Uterine leiomyomas or fibroids are an extremely common disease in reproductive age women and particularly African-American women. Fibroids are the leading cause of hysterectomy, yet the amount of pelvic pain they cause has not been clearly documented. This study will characterize the amount of pelvic pain women with fibroids have with their menstrual periods and at other times in the month and whether pain is decreased by uterine artery embolization (UAE) and magnetic resonance guided focused ultrasound (MRgFUS), two minimally-invasive treatments for fibroids

National Institute of Health (NIH)
Eunice Kennedy Shriver National Institute of Child Health & Human Development (NICHD)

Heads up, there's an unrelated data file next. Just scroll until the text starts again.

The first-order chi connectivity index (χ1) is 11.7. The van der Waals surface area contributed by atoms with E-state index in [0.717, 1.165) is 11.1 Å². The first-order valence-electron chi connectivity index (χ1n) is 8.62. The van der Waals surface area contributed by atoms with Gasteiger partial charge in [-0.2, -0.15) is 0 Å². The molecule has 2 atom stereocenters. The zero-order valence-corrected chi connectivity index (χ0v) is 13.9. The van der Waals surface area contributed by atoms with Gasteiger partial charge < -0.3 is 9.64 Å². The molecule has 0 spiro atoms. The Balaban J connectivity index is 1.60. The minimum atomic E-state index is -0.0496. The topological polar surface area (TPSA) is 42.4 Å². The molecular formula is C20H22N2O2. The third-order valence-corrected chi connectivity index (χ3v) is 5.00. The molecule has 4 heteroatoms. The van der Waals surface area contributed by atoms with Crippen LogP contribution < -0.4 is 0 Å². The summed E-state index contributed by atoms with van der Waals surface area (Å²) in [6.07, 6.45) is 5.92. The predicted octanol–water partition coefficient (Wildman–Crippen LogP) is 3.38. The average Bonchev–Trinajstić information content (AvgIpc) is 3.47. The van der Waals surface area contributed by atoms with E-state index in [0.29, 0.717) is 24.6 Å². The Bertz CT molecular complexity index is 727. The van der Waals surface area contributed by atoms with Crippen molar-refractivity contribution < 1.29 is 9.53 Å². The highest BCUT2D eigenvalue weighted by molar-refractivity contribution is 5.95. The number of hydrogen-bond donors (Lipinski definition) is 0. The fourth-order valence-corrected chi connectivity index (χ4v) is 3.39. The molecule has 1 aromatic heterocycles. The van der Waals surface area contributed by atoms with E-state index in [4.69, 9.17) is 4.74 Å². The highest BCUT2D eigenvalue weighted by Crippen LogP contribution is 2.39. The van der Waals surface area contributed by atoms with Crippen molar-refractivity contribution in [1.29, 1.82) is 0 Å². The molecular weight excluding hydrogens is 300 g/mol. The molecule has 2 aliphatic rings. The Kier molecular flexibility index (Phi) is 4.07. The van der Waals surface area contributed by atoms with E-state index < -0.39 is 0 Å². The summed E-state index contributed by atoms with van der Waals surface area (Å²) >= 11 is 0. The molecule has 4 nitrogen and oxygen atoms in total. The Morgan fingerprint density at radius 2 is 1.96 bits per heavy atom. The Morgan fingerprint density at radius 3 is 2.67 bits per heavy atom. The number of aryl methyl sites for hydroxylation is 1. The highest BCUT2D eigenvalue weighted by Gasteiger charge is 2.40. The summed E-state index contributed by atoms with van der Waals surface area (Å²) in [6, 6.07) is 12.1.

NIH Challenge Grants and Partnerships Program (RC1)
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Special Emphasis Panel (ZRG1-EMNR-C (58))
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Mayo Clinic, Rochester
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Yao, X; Stewart, E A; Laughlin-Tommaso, S K et al. (2017) Medical therapies for heavy menstrual bleeding in women with uterine fibroids: a retrospective analysis of a large commercially insured population in the USA. BJOG 124:322-330
Barnard, Emily P; AbdElmagied, Ahmed M; Vaughan, Lisa E et al. (2017) Periprocedural outcomes comparing fibroid embolization and focusedĀ ultrasound: a randomized controlled trial and comprehensive cohort analysis. Am J Obstet Gynecol 216:500.e1-500.e11
Laughlin-Tommaso, Shannon K; Khan, Zaraq; Weaver, Amy L et al. (2016) Cardiovascular risk factors and diseases in women undergoing hysterectomy with ovarian conservation. Menopause 23:121-8